In 2004 I did an internship in Deutsche Bank’s Credit Structuring team. It was an incredibly lucrative business, I remember listening in to a phone call with a big European defence agency who bought some structured assets and in the process, made the team of 4 guys I was working with (we were the Germany desk) quite a few million Euro in profit, for what seemed like not a lot of work.
I remember thinking something was weird, how a bunch of bonds that in aggregate didn’t pay much in interest, could be magically combined, and then sliced up, and out of nowhere, 200 or 300 basis points of profit would appear. Surely something to do with the ratings was being manipulated.
Anyway, the profits being made weren’t really profits, in that the ‘profit’ would accrue over the lifetime of the asset, assuming the underlying assets wouldn’t default. But, in terms of bankers’ incentives, no one could care less about how that asset played out as:
1) there was a model showing that the chance of things going tits up was near on impossible
2) bonuses would be in a few months time, and it would be decided by paper profits made that year
Anyhow, the reason I’m blogging this is that I just found out the Deutsche Bank credit traders just lost 100 million Euros, and that several desks have now been shut down. Further, I hear that Lehman Brothers have canned 8% of their global workforce in a month, that Goldman Sachs has a hiring freeze, and shrunk its graduate intake by 25%.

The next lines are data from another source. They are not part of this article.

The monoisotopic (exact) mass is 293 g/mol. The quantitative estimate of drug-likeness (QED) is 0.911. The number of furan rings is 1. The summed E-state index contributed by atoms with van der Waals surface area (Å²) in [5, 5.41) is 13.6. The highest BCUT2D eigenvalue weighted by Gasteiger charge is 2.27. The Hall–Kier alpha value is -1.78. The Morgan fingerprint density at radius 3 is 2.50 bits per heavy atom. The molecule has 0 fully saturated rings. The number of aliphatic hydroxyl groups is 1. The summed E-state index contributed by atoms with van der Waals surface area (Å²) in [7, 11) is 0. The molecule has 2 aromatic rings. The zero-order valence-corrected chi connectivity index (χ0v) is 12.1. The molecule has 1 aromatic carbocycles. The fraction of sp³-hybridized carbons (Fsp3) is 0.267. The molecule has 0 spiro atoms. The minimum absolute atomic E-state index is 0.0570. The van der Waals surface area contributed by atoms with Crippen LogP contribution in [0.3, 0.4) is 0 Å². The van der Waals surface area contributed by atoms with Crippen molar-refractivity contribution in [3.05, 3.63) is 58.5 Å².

So it’s kind of a big problem. All those structured assets obfuscate
a) what the real level of risk is, and
b) who the hell owns that risk
(Of course I am heavily simplifying).
The Economist has been covering the credit/American sub-prime problem as a leader for the past month or so now. Not that I follow things in much detail, but I’m reminded that in the financial markets uncertainty is the norm, not the exception, and to my final point: you should read The Black Swan.
For further implications of the credit crunch, read how in the UK Northern Rock needed to be bailed out, almost GBP 2bn was withdrawn in the past 3 days, and that investment banks globally are set to lose $30bn.
As an aside, the big problem with a lot of financial models is that they assume a normal distribution on variables where they shouldn’t. A normal distribution is fine for independent variables, but in most things where you are modelling human behaviour, things are far from independent (we are heavily influenced by what other people are doing; Facebook Apps are a good example of that). This in turn leads to problems where models heavily underestimate risks of rare events (the normal distribution inherently understates the probability of rare events).
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